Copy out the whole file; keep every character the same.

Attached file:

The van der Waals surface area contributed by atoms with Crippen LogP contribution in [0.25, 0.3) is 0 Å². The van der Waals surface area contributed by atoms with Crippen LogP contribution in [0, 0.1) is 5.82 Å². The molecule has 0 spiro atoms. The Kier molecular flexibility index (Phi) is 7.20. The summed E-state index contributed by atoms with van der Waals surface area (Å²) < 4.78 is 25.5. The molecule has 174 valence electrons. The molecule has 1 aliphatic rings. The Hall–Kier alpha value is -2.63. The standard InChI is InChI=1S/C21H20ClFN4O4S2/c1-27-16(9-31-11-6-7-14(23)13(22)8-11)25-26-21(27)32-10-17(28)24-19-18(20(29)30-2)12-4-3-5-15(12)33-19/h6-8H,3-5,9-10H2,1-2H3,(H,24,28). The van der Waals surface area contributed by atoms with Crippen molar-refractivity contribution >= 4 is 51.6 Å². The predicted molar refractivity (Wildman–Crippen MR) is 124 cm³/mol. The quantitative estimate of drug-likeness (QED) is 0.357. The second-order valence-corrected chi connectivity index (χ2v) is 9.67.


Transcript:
The van der Waals surface area contributed by atoms with Crippen LogP contribution in [0.25, 0.3) is 0 Å². The van der Waals surface area contributed by atoms with Crippen LogP contribution in [0, 0.1) is 5.82 Å². The molecule has 0 spiro atoms. The Kier molecular flexibility index (Phi) is 7.20. The summed E-state index contributed by atoms with van der Waals surface area (Å²) < 4.78 is 25.5. The molecule has 174 valence electrons. The molecule has 1 aliphatic rings. The Hall–Kier alpha value is -2.63. The standard InChI is InChI=1S/C21H20ClFN4O4S2/c1-27-16(9-31-11-6-7-14(23)13(22)8-11)25-26-21(27)32-10-17(28)24-19-18(20(29)30-2)12-4-3-5-15(12)33-19/h6-8H,3-5,9-10H2,1-2H3,(H,24,28). The van der Waals surface area contributed by atoms with Crippen molar-refractivity contribution >= 4 is 51.6 Å². The predicted molar refractivity (Wildman–Crippen MR) is 124 cm³/mol. The quantitative estimate of drug-likeness (QED) is 0.357. The second-order valence-corrected chi connectivity index (χ2v) is 9.67.